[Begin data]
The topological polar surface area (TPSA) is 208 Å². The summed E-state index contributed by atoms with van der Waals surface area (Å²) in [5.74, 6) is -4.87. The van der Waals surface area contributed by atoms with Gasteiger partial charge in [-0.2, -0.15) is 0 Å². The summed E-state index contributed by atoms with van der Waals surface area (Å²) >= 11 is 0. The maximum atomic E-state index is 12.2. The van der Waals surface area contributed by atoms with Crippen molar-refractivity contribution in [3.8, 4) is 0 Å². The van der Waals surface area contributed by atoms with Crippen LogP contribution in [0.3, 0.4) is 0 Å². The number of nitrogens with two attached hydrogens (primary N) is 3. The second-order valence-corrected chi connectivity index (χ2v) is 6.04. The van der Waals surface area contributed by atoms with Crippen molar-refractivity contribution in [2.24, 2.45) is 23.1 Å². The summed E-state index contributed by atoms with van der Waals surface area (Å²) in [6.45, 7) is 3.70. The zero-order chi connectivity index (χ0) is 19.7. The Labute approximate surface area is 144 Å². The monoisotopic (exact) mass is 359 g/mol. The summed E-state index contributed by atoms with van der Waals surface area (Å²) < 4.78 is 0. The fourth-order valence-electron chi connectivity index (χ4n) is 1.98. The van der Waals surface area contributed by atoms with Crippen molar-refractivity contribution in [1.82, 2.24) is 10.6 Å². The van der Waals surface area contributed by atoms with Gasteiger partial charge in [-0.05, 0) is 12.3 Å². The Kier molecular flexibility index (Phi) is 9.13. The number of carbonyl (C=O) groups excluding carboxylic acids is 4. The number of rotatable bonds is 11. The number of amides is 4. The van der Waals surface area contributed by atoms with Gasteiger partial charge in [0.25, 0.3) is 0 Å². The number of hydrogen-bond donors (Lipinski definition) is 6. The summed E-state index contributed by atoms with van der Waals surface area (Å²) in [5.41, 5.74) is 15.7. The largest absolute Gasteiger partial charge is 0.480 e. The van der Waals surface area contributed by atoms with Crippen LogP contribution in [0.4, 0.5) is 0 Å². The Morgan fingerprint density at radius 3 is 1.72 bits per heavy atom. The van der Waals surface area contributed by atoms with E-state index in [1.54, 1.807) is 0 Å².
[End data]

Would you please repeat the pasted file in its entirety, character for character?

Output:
The topological polar surface area (TPSA) is 208 Å². The summed E-state index contributed by atoms with van der Waals surface area (Å²) in [5.74, 6) is -4.87. The van der Waals surface area contributed by atoms with Gasteiger partial charge in [-0.2, -0.15) is 0 Å². The summed E-state index contributed by atoms with van der Waals surface area (Å²) >= 11 is 0. The maximum atomic E-state index is 12.2. The van der Waals surface area contributed by atoms with Crippen molar-refractivity contribution in [3.8, 4) is 0 Å². The van der Waals surface area contributed by atoms with Crippen LogP contribution in [0.3, 0.4) is 0 Å². The number of nitrogens with two attached hydrogens (primary N) is 3. The second-order valence-corrected chi connectivity index (χ2v) is 6.04. The van der Waals surface area contributed by atoms with Crippen molar-refractivity contribution in [2.24, 2.45) is 23.1 Å². The summed E-state index contributed by atoms with van der Waals surface area (Å²) in [6.45, 7) is 3.70. The zero-order chi connectivity index (χ0) is 19.7. The Labute approximate surface area is 144 Å². The monoisotopic (exact) mass is 359 g/mol. The summed E-state index contributed by atoms with van der Waals surface area (Å²) < 4.78 is 0. The fourth-order valence-electron chi connectivity index (χ4n) is 1.98. The van der Waals surface area contributed by atoms with Crippen molar-refractivity contribution in [1.82, 2.24) is 10.6 Å². The van der Waals surface area contributed by atoms with Gasteiger partial charge in [-0.05, 0) is 12.3 Å². The Kier molecular flexibility index (Phi) is 9.13. The number of carbonyl (C=O) groups excluding carboxylic acids is 4. The number of rotatable bonds is 11. The number of amides is 4. The van der Waals surface area contributed by atoms with Gasteiger partial charge in [0.25, 0.3) is 0 Å². The number of hydrogen-bond donors (Lipinski definition) is 6. The summed E-state index contributed by atoms with van der Waals surface area (Å²) in [5.41, 5.74) is 15.7. The largest absolute Gasteiger partial charge is 0.480 e. The van der Waals surface area contributed by atoms with Crippen LogP contribution in [0.4, 0.5) is 0 Å². The Morgan fingerprint density at radius 3 is 1.72 bits per heavy atom. The van der Waals surface area contributed by atoms with E-state index in [1.54, 1.807) is 0 Å².